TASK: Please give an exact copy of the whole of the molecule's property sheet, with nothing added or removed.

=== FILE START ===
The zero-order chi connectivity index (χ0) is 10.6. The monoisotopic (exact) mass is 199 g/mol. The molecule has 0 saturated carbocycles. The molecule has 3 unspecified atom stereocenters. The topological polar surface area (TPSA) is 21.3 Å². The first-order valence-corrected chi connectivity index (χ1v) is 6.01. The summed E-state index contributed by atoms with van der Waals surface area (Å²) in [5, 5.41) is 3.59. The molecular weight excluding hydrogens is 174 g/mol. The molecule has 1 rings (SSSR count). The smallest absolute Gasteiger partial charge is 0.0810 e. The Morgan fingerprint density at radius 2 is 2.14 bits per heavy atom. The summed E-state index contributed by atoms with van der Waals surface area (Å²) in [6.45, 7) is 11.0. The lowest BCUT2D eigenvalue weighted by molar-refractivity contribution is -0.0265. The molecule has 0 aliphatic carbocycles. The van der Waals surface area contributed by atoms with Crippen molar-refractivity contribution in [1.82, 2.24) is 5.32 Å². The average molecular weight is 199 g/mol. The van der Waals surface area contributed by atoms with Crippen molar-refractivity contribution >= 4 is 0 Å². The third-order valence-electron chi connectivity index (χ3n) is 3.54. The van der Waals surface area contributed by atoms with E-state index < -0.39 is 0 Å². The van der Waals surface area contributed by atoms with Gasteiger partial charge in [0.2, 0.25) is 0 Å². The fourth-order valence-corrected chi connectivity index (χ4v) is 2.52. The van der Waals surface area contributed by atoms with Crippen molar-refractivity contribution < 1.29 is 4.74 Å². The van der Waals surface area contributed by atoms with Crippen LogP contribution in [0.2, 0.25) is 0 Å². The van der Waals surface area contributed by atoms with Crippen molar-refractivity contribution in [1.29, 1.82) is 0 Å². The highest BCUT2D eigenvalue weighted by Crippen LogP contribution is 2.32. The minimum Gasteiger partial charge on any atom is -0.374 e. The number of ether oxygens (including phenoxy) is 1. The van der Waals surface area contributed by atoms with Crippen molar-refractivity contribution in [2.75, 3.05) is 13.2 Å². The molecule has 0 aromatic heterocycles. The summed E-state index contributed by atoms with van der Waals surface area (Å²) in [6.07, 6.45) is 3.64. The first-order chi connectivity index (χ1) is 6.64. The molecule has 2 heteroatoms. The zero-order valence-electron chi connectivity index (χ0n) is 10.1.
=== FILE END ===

The zero-order chi connectivity index (χ0) is 10.6. The monoisotopic (exact) mass is 199 g/mol. The molecule has 0 saturated carbocycles. The molecule has 3 unspecified atom stereocenters. The topological polar surface area (TPSA) is 21.3 Å². The first-order valence-corrected chi connectivity index (χ1v) is 6.01. The summed E-state index contributed by atoms with van der Waals surface area (Å²) in [5, 5.41) is 3.59. The molecular weight excluding hydrogens is 174 g/mol. The molecule has 1 rings (SSSR count). The smallest absolute Gasteiger partial charge is 0.0810 e. The Morgan fingerprint density at radius 2 is 2.14 bits per heavy atom. The summed E-state index contributed by atoms with van der Waals surface area (Å²) in [6.45, 7) is 11.0. The lowest BCUT2D eigenvalue weighted by molar-refractivity contribution is -0.0265. The molecule has 0 aliphatic carbocycles. The van der Waals surface area contributed by atoms with Crippen molar-refractivity contribution in [1.82, 2.24) is 5.32 Å². The average molecular weight is 199 g/mol. The van der Waals surface area contributed by atoms with Crippen molar-refractivity contribution >= 4 is 0 Å². The third-order valence-electron chi connectivity index (χ3n) is 3.54. The van der Waals surface area contributed by atoms with E-state index < -0.39 is 0 Å². The van der Waals surface area contributed by atoms with Gasteiger partial charge in [0.2, 0.25) is 0 Å². The fourth-order valence-corrected chi connectivity index (χ4v) is 2.52. The van der Waals surface area contributed by atoms with Crippen molar-refractivity contribution < 1.29 is 4.74 Å². The van der Waals surface area contributed by atoms with Crippen LogP contribution in [0.2, 0.25) is 0 Å². The van der Waals surface area contributed by atoms with Crippen molar-refractivity contribution in [1.29, 1.82) is 0 Å². The highest BCUT2D eigenvalue weighted by Crippen LogP contribution is 2.32. The minimum Gasteiger partial charge on any atom is -0.374 e. The number of ether oxygens (including phenoxy) is 1. The van der Waals surface area contributed by atoms with Crippen molar-refractivity contribution in [2.75, 3.05) is 13.2 Å². The molecule has 0 aromatic heterocycles. The summed E-state index contributed by atoms with van der Waals surface area (Å²) in [6.07, 6.45) is 3.64. The first-order chi connectivity index (χ1) is 6.64. The molecule has 2 heteroatoms. The zero-order valence-electron chi connectivity index (χ0n) is 10.1.